12. A method as claimed in claim 11, wherein ink is ejected simultaneously from said electrode orifices.
13. A method as claimed in claim 11, wherein ink ejection recovery is performed at all of said plurality of orifices by alternately driving said ejection energy generating elements corresponding to odd numbered said orifices as said ejection orifices and driving said ejection energy generating elements corresponding to even numbered said orifices as said ejection orifices in an arrangement of said plurality of orifices.
14. A method as claimed in claim 11, wherein ink ejection recovery is performed at all of said plurality of orifices by sequentially driving said ejection energy generating elements of said plurality of orifices as said ejection orifices in an arrangement of said plurality of orifices.
15. A method as claimed in claim 11, wherein each of said ejection energy generating elements corresponding to said ejection orifices is driven continuously at a frequency lower than that at the time of performing a recording operation.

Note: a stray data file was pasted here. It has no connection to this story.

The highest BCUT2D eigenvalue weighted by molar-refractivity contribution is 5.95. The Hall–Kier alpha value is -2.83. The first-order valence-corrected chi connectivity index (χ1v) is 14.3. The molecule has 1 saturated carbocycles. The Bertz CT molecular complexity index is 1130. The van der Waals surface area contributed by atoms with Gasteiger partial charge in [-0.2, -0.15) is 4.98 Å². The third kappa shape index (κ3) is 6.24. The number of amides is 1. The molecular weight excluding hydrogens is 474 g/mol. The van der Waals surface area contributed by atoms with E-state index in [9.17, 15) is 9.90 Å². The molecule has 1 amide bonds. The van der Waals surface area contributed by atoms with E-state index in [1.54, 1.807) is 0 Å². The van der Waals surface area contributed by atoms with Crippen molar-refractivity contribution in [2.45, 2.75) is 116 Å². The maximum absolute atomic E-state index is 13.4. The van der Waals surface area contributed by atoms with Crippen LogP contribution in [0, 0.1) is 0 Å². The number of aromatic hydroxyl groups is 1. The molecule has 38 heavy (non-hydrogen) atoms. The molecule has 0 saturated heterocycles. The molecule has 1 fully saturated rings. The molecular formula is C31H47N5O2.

16. A method as claimed in claim 15, wherein said frequency can be determined in accordance with a state of a bubble remaining in said ink passage corresponding to said particular orifice.
17. A method as claimed in claim 11, wherein each said ejection energy generating element is an electro-thermal converting element to which one or a plurality of pulses are applied to generate thermal energy as ejection energy.
18. An ink jet recording apparatus for performing recording by ejecting ink onto a recording medium, the apparatus comprising:
a recording head having a plurality of orifices and a plurality of ejection energy generating elements each of which corresponds to each of said plurality of orifices;